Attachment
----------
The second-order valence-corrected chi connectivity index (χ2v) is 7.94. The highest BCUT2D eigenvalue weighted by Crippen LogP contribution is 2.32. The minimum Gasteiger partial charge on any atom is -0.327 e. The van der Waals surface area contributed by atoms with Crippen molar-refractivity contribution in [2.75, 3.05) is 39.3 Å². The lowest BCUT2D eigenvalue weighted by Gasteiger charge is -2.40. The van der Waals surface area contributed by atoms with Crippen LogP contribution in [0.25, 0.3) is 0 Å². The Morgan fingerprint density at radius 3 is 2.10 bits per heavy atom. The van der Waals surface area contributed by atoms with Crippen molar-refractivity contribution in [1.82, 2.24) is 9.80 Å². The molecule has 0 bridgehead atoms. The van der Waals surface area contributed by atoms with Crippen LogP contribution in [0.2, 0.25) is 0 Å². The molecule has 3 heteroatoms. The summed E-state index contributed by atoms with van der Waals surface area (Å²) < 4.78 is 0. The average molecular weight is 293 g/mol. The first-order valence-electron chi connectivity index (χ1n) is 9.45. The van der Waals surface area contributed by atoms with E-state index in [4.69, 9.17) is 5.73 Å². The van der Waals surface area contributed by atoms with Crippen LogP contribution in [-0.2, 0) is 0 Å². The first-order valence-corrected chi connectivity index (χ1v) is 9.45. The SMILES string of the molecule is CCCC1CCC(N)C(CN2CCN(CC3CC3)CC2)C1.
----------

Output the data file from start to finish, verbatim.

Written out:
The second-order valence-corrected chi connectivity index (χ2v) is 7.94. The highest BCUT2D eigenvalue weighted by Crippen LogP contribution is 2.32. The minimum Gasteiger partial charge on any atom is -0.327 e. The van der Waals surface area contributed by atoms with Crippen molar-refractivity contribution in [2.75, 3.05) is 39.3 Å². The lowest BCUT2D eigenvalue weighted by Gasteiger charge is -2.40. The van der Waals surface area contributed by atoms with Crippen LogP contribution in [0.25, 0.3) is 0 Å². The Morgan fingerprint density at radius 3 is 2.10 bits per heavy atom. The van der Waals surface area contributed by atoms with Crippen molar-refractivity contribution in [1.82, 2.24) is 9.80 Å². The molecule has 0 bridgehead atoms. The van der Waals surface area contributed by atoms with Crippen LogP contribution in [0.2, 0.25) is 0 Å². The molecule has 3 heteroatoms. The summed E-state index contributed by atoms with van der Waals surface area (Å²) < 4.78 is 0. The average molecular weight is 293 g/mol. The first-order valence-electron chi connectivity index (χ1n) is 9.45. The van der Waals surface area contributed by atoms with E-state index in [4.69, 9.17) is 5.73 Å². The van der Waals surface area contributed by atoms with Crippen LogP contribution in [-0.2, 0) is 0 Å². The first-order valence-corrected chi connectivity index (χ1v) is 9.45. The SMILES string of the molecule is CCCC1CCC(N)C(CN2CCN(CC3CC3)CC2)C1.